What Janet Napolitano needs to do for the UC system

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Janet Napolitano at Center for American Progress

Janet Napolitano at the Center for American Progress/ Creative Commons

By John Aubrey Douglass

Janet Napolitano, who officially takes over as president of the University of California this week, has experience as state attorney general in Arizona, as Arizona governor, and most recently as U.S. Department of Homeland Security secretary. But she has no real experience in academia. Heading a major university appears never to have crossed her mind until a headhunter approached her about the job.

So why is she here and what will she do with a 10-campus system that is so important to the state’s future? My view from the trenches–I work at UC Berkeley—is that she is the power pick of a majority in an increasingly restless UC Board of Regents. They want someone substantial to deal with Sacramento and push the university faster toward some new, yet-to-be-determined economic model. In this, she may be the right fit. Her official duties are largely political: to negotiate with Sacramento over UC’s share of the state budget, decipher the wants and advice of the Regents, manage conflict and cooperation between the Chancellors (the people who actually run the campuses), and work with faculty’s Academic Senate on system-wide policies.

But in performing each of these duties, she will face the same problem: deep misperceptions among the state’s lawmakers and the public about the nature of UC’s challenges. Napolitano will have to push back against critics and explain what it has meant to the state to disinvest in UC over the past two generations – and how reinvestment would help maintain access to the UC system and serve the economic and social needs of the largest state in the Union.

It’s a tall order. But here are some of the things she’ll have to make people understand.

UC is not coasting on taxpayer money: For every one dollar from Sacramento (which has been cutting public support for UC for years), UC generates $19 from other sources, including tuition and research grants.

UC faculty are not underworked: The average load is now five courses a year, and the student-to-faculty ratio is 24 to 1, more than twice that of Stanford.

UC is not gouging poor Californians on tuition: it’s charging more to higher-income Californians in order to reduce the cost and debt of lower-income students and their families.

Via Flickr by 家有二顆糯米團/ Creative Commons
Via Flickr by 家有二顆糯米團/ Creative Commons

UC is not financially elitist: UC Berkeley and UCLA each have more low-income students than the entire Ivy League, and UC has undergraduate degree completion rates unmatched by any other research-intensive public university.

Online courses will not solve as much as we think: “traditional age” students (18-24 year olds) have extremely low completion rates in purely on-line courses. (Large classroom courses may be cheaper on a per-student basis than MOOCs, Massive Open Online Courses, when you factor in rates of completion of the course.)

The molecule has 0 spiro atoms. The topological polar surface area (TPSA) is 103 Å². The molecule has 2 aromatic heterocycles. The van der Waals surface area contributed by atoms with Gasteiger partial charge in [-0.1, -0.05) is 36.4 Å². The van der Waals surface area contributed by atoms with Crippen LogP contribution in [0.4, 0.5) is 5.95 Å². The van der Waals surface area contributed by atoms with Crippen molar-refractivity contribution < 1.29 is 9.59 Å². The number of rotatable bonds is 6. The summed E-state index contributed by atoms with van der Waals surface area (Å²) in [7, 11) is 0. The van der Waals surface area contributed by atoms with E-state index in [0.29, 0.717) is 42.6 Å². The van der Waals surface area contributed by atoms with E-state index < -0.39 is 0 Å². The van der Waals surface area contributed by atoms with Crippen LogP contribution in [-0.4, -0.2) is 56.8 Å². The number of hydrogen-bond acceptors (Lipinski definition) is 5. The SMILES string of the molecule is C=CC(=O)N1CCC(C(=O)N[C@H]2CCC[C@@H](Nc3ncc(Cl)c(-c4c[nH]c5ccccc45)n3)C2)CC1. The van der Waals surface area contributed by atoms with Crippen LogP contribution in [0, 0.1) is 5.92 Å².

UC hasn’t avoided downsizing: over the past five dismal years, administration overhead has been cut largely via layoffs, faculty salaries were cut by five percent, and faculty positions were reduced, placing UC behind its competitor public and private universities.

So what path is there for further reducing costs that Governor Jerry Brown and other critics desire? One grim answer stands out: Shrink. After years of taking on additional students without increases in funding, CSU reduced its enrollment by some 40,000 students. California’s community colleges have cut courses, leaving some 200,000 students unable to gain access to course offerings. Now UC has made forays in this direction, too.

But if UC shrinks in students and faculty, how can it hope to meet the current and future needs of California?

Even the harshest critics of UC say they want to keep UC’s doors open as the state grows. But the reality is that without a significant re-investment by the state, the resources for enrollment growth will not be there. In a deal cut with Governor Brown prior to Napolitano’s arrival, UC agreed to cap tuition in the near term in exchange for slightly more state funding. It’s an improvement – UC is now treading water instead of sinking. But the deal leaves UC with little incentive to expand access.

A fundamental question thus awaits President Napolitano: to grow UC or not to grow? Reverse the historic disinvestment in UC and rebuild for the long term, or stay on the present course? Recent years have been discouraging, but the desire for California to create a sustainable funding and organizational model for public higher education springs eternal. This is a political problem, and Napolitano is potentially a powerful political figure. While she walks into a challenging situation, she has walked into challenging situations before. Now is a time for optimism.

John Aubrey Douglass is Senior Research Fellow – Public Policy and Higher Education at UC Berkeley and the author of The California Idea and American Higher Education (Stanford University Press).